• Locations and passwords for cloud services may also be a risk if they are not passed onto family members before the demise or estrangement of the account owner.

Digital copies (back-ups)

  • Making digital copies using any storage method also has risks, and can often lead to a false sense of security. Because personal data is constantly changing and growing, copies need to be created on a frequent and regular basis. If the original source of data becomes comprised, and the issue isn’t recognised before the copies are made, then the copies themselves cannot be used to recover missing or corrupted data.

EMP damage

  • Electro Magnetic Pulse (EMP), is a short burst of electromagnetic energy. EMP energy can be transferred by a variety of forms including electric fields; magnetic fields; electromagnetic radiation; electrical conduction; or solar magnetic flares.
  • Many people protect against the most commonly considered form ‘electrical conduction’ by placing surge protectors between their computers or network attached storage devices and their main power supply. However, very few consider taking precautions against the other forms of EMP.
  • A deliberate EMP weapon attack would have a massive and potentially catastrophic impact on a wide geographic area. Fortunately, for the time being, it is thought this risk is to have a very low probability of occurring.

Professional photography

  • If you hired a professional photographer you may think “I’ll just ask for another copy”. But what if the photographer has changed professions and you can’t locate them; they are deceased; or they simply don’t have a copy of the files anymore? Many photographers will try to maintain a digital archive on a best endeavours basis to accommodate the potential of future print sales. However, a professional photographer has no legal obligation to maintain a copy of your images once they have been delivered to you.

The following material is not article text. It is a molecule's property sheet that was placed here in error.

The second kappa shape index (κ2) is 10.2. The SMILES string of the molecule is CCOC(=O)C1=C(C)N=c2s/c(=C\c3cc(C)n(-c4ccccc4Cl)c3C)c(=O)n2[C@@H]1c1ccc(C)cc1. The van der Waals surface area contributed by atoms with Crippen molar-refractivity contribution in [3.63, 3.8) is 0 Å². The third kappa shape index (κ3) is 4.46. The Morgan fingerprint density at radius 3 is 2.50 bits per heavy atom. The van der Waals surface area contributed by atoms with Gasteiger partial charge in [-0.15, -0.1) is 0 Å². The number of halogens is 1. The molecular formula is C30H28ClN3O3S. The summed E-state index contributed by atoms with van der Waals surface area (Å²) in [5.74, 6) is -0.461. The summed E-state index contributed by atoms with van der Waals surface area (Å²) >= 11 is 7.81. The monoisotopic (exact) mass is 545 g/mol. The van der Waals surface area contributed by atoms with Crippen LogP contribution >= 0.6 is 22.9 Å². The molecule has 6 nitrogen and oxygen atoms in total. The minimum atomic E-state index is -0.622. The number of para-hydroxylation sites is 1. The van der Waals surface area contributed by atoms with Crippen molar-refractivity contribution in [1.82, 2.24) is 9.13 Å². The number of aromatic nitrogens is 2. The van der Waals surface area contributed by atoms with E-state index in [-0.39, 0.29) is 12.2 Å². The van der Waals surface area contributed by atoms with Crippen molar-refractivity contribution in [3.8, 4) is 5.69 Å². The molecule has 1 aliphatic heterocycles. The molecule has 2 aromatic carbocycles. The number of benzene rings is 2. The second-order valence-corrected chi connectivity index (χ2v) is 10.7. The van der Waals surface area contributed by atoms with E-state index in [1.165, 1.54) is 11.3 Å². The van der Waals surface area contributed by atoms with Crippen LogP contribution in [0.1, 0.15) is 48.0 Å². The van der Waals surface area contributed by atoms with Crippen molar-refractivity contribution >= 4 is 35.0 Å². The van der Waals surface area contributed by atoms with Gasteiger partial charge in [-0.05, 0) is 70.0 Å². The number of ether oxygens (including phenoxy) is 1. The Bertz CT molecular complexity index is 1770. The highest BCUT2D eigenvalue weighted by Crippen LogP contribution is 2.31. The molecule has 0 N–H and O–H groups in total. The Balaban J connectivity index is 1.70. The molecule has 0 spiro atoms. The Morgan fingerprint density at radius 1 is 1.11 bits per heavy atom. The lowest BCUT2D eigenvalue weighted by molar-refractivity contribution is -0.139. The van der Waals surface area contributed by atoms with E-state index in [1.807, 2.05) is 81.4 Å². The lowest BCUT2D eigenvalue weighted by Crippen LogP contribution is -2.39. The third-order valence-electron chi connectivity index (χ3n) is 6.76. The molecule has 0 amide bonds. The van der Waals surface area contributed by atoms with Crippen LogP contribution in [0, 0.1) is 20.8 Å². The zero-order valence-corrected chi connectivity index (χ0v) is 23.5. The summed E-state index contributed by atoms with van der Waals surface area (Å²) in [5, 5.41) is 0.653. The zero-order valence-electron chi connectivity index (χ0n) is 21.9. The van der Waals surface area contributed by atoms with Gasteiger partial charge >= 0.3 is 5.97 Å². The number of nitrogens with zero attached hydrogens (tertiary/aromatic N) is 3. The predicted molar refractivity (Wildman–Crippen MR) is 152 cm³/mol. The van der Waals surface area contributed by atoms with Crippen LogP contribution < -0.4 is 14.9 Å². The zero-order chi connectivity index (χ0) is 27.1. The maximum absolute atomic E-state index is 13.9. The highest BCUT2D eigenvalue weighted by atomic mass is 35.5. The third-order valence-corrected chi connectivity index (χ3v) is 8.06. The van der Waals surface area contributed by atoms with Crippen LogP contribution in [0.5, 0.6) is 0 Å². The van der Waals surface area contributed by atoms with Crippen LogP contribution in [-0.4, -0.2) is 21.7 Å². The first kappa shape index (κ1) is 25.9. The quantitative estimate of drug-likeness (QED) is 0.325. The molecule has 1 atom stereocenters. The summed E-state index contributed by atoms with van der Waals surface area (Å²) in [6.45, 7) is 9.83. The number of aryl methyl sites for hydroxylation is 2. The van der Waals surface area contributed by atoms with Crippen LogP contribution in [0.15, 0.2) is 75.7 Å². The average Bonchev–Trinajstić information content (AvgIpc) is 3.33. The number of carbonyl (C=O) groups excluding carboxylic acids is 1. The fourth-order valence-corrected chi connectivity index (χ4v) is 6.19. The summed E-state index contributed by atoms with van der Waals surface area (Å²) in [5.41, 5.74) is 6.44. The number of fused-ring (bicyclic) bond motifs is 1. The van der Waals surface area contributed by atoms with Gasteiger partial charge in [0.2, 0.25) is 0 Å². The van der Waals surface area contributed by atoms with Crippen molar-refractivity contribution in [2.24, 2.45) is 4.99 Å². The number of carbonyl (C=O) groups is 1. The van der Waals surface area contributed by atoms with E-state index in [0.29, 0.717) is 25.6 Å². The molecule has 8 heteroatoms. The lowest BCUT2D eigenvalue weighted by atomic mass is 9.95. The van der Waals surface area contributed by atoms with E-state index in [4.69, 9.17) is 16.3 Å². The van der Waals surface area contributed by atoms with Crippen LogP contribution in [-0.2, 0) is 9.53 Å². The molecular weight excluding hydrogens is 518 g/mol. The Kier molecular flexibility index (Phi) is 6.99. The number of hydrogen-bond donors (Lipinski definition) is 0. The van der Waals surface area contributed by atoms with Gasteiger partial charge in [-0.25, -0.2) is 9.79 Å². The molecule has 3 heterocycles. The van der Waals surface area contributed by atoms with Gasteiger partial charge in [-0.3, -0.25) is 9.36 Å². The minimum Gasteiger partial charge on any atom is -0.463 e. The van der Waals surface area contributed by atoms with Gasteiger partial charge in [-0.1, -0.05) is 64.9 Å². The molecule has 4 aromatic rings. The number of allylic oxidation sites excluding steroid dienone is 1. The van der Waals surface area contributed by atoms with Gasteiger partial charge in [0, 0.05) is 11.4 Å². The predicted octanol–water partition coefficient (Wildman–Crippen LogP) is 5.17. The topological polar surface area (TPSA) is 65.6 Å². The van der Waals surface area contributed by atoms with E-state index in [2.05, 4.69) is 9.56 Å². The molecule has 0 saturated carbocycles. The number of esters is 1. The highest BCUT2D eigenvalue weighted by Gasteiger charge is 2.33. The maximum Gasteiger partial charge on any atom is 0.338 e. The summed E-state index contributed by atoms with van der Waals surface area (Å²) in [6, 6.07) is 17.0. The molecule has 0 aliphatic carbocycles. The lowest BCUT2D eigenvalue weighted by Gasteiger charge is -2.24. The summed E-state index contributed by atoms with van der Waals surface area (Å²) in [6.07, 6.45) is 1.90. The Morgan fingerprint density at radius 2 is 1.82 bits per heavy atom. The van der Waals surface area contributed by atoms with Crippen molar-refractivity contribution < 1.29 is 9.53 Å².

Technology obsolescence

  • File formats and storage media types might not be compatible with technology of the future. Either you or the next generation may not have the hardware or software required for accessing and reading the data that was saved and stored in previous decades. Already, there would be many households for whom receiving digital photo files on DVD would be pointless because their computers no longer incorporate optical drives.
  • From personal experience, it wasn’t that long ago that I had hard disk drives with SCSI or PATA connectors that became obsolete because they wouldn’t connect to computers with SATA interfaces. I already have digital files from my early digital SLR cameras that the current version of Photoshop will no longer open. The software framework I used for my previous blog became unsupported, and many of the photos were no longer showing.
  • What will the technology look like in 10, 25, 50, 100 years from now?

The solution

There is a simple answer to the threat of the digital dark age for personal portrait photography. Utilize the strengths of both digital and physical printed photos to maintain your personal photo library and archives:

  • Use digital photos for temporary sharing with the online world. Don’t rely on them alone to preserve important photos through your lifetime and future generations.
  • Create physical copies of important photos using photographic materials that will last. Share them in the physical world with loved ones.

Feel free to comment or ask questions in the comment section below.


Related articles:

Planned  articles coming soon:

  • The best way to print your photos. This may include a comparison of print services available.
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Click for samples of portrait photography by Martin Griffiths, Orlando Florida